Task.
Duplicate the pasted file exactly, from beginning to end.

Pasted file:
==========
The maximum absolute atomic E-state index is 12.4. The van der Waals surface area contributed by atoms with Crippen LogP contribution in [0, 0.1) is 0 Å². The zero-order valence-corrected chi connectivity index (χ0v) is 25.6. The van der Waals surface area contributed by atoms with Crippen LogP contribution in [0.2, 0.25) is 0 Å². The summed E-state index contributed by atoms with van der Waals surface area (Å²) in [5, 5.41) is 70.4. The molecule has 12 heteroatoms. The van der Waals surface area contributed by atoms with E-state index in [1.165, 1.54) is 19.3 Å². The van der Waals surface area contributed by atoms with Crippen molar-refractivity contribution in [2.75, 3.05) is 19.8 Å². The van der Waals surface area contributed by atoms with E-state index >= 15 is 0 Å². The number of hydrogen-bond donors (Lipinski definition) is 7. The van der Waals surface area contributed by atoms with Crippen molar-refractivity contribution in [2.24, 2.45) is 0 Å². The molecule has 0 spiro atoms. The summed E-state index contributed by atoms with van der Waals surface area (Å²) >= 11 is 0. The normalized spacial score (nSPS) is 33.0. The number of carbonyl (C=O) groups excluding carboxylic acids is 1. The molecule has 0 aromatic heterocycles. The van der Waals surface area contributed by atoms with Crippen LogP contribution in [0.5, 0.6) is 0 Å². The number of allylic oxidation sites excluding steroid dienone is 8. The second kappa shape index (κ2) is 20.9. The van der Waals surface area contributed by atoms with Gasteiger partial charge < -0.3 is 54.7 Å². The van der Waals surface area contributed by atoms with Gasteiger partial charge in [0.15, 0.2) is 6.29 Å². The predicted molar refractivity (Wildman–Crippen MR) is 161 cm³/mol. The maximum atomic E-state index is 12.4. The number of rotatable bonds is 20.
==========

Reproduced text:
The maximum absolute atomic E-state index is 12.4. The van der Waals surface area contributed by atoms with Crippen LogP contribution in [0, 0.1) is 0 Å². The zero-order valence-corrected chi connectivity index (χ0v) is 25.6. The van der Waals surface area contributed by atoms with Crippen LogP contribution in [0.2, 0.25) is 0 Å². The summed E-state index contributed by atoms with van der Waals surface area (Å²) in [5, 5.41) is 70.4. The molecule has 12 heteroatoms. The van der Waals surface area contributed by atoms with E-state index in [1.165, 1.54) is 19.3 Å². The van der Waals surface area contributed by atoms with Crippen molar-refractivity contribution in [2.75, 3.05) is 19.8 Å². The van der Waals surface area contributed by atoms with E-state index >= 15 is 0 Å². The number of hydrogen-bond donors (Lipinski definition) is 7. The van der Waals surface area contributed by atoms with Crippen molar-refractivity contribution in [2.24, 2.45) is 0 Å². The molecule has 0 spiro atoms. The summed E-state index contributed by atoms with van der Waals surface area (Å²) >= 11 is 0. The normalized spacial score (nSPS) is 33.0. The number of carbonyl (C=O) groups excluding carboxylic acids is 1. The molecule has 0 aromatic heterocycles. The van der Waals surface area contributed by atoms with Crippen LogP contribution in [0.5, 0.6) is 0 Å². The number of allylic oxidation sites excluding steroid dienone is 8. The second kappa shape index (κ2) is 20.9. The van der Waals surface area contributed by atoms with Gasteiger partial charge < -0.3 is 54.7 Å². The van der Waals surface area contributed by atoms with Gasteiger partial charge in [0.15, 0.2) is 6.29 Å². The predicted molar refractivity (Wildman–Crippen MR) is 161 cm³/mol. The maximum atomic E-state index is 12.4. The number of rotatable bonds is 20.